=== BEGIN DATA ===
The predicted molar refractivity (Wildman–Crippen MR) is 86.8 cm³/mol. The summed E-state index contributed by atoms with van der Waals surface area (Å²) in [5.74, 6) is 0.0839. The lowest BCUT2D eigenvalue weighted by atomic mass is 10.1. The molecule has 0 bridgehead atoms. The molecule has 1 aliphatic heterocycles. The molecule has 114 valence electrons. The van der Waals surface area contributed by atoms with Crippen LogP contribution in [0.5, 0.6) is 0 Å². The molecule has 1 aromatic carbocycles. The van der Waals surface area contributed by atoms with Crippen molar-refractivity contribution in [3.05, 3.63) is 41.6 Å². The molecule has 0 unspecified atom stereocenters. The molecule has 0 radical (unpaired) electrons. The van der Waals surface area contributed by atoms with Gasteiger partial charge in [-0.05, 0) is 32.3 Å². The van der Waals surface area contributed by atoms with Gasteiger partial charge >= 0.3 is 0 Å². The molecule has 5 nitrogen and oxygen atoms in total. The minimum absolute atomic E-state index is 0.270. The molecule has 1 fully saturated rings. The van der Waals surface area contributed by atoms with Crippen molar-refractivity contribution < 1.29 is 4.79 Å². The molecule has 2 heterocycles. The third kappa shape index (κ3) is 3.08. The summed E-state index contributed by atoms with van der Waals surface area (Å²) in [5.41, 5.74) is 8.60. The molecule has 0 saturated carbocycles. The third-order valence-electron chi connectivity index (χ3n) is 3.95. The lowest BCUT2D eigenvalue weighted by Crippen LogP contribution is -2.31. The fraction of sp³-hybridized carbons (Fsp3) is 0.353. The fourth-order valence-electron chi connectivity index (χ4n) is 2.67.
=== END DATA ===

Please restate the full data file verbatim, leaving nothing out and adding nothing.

The predicted molar refractivity (Wildman–Crippen MR) is 86.8 cm³/mol. The summed E-state index contributed by atoms with van der Waals surface area (Å²) in [5.74, 6) is 0.0839. The lowest BCUT2D eigenvalue weighted by atomic mass is 10.1. The molecule has 0 bridgehead atoms. The molecule has 1 aliphatic heterocycles. The molecule has 114 valence electrons. The van der Waals surface area contributed by atoms with Crippen LogP contribution in [0.5, 0.6) is 0 Å². The molecule has 1 aromatic carbocycles. The van der Waals surface area contributed by atoms with Crippen molar-refractivity contribution in [3.05, 3.63) is 41.6 Å². The molecule has 0 unspecified atom stereocenters. The molecule has 0 radical (unpaired) electrons. The van der Waals surface area contributed by atoms with Gasteiger partial charge in [-0.05, 0) is 32.3 Å². The van der Waals surface area contributed by atoms with Gasteiger partial charge >= 0.3 is 0 Å². The molecule has 5 nitrogen and oxygen atoms in total. The minimum absolute atomic E-state index is 0.270. The molecule has 1 fully saturated rings. The van der Waals surface area contributed by atoms with Crippen molar-refractivity contribution < 1.29 is 4.79 Å². The molecule has 2 heterocycles. The third kappa shape index (κ3) is 3.08. The summed E-state index contributed by atoms with van der Waals surface area (Å²) in [5.41, 5.74) is 8.60. The molecule has 0 saturated carbocycles. The third-order valence-electron chi connectivity index (χ3n) is 3.95. The lowest BCUT2D eigenvalue weighted by Crippen LogP contribution is -2.31. The fraction of sp³-hybridized carbons (Fsp3) is 0.353. The fourth-order valence-electron chi connectivity index (χ4n) is 2.67.